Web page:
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To Christian philanthropists, and especially to American Christians, no subject can be more interesting than that of the concluding reflections in the last article. Desirous of expatiating somewhat more largely thereupon, I have chosen another heroic name as the nucleus of my remarks, and congratulate myself on the honor assumed of writing a few eulogistic words on WASHINGTON.

I need not say that the surrounding halo of that name can not be brightened by any breath of ours, and that the admiration with which all men look upon the character of him who wore and honored it, may not be increased by the added tribute of our humble gratitude. He stands too high in the esteem of mankind, to be elevated in the least degree by our feeble efforts. His statue occupies too lofty a niche in the temple of fame, to be adorned or approached by the incense of our offered praises: they may not reach, in their proudest aspirations, and even kiss in grateful humility, its axalted pedestal-much less encircle with a new glory his wreathed brow. Yet, though Washington cannot now be honored by us, he is an honor to us. If that natural feeling of pride, which we also experience in common with all men of all nations and ages, when contemplating: he ragnainmity of our most distinguished countrymen and

ancestors, be of proper indulgence, as we can scarce doubt that it is; if it be the unaffected and irrepressible language of a heart not utterly debased, claiming still, even in its admitted lamented degradation, some bond of high companionship, some sympathetic unsevered link, binding with uninterrupted and indissoluble tie its own deep pathos in throbbing harmony with that of living excellence, of departed worth; then may we well be proud to claim Washington as our fellow-citizen and friend we may feel ourselves honored in calling him the Father of our nation, and in meeting to contemplate and praise his character, and with swelling bosoms and glistening eyes to thank God that we too are Americans. And if not, if indeed we may claim no peculiar interest in the distinguished honors which the world unites to confer on our country's chieftain; if upon us no dim reflection of his glory falls, and no participation in the fame of his worth is of right ours; still it becomes us, as knowing the omnipotence of example, as feeling the obligations of a just and generous gratitude, as thrilled by the instinctive admiration excited by exalted virtue-it becomes us to join our voices and hearts in paying tribute to whom it belongs, in rendering to Cesar the things that are Cesar's; as unto God the things that are His. Let us then call in those thoughts of ours "that wander through eternity," and curb the airy flight of impatient fancy, and silence the voice of impulsive passion, while for a short time we direct our attention to an object in every respect worthy to be made the subject of intense and undivided mental activity, both of refined sentiment and none the less of voluntary critical intellection; for I know not, I confess, of a nobler theme for the excrcise of our highest powers, than the investigation of human character in its varied manifestations and phases, especially that of such as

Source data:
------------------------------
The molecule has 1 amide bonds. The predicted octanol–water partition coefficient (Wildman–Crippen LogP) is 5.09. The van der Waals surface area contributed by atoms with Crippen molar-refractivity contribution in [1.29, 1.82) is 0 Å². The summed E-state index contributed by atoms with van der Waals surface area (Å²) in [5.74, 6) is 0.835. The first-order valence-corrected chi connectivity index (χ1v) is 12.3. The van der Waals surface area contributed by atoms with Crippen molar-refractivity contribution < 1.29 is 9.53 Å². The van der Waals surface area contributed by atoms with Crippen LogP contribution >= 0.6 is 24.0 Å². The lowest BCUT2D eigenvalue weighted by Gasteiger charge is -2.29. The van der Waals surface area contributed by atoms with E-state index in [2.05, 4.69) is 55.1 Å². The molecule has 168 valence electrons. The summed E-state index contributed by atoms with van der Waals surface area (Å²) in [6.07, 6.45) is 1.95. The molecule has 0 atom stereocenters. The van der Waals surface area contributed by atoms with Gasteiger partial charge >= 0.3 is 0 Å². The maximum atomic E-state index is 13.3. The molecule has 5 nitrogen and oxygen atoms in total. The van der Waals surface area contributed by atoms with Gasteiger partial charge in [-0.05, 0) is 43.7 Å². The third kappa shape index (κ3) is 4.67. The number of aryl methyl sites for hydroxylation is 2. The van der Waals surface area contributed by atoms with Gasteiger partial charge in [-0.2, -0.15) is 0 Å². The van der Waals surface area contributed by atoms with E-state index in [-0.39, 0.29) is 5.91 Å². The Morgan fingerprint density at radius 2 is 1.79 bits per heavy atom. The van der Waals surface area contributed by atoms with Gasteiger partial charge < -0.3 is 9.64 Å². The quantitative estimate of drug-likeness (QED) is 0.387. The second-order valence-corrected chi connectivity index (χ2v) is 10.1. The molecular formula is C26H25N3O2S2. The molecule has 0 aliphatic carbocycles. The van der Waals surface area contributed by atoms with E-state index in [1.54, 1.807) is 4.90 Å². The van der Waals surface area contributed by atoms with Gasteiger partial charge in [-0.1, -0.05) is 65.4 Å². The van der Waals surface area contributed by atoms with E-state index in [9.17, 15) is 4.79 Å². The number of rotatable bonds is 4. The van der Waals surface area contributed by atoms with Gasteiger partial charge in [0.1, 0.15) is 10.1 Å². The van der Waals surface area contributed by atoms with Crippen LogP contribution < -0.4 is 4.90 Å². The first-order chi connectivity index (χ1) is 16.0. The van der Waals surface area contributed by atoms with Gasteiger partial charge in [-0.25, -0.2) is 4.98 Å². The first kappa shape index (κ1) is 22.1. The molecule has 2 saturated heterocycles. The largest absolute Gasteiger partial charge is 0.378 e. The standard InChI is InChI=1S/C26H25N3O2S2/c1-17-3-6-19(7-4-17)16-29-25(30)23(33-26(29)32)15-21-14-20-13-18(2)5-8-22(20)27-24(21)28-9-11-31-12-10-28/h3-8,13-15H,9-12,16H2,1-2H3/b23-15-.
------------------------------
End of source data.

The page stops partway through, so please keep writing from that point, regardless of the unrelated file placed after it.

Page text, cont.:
by unusual energy, have fixed upon themselves the stamp of greatness.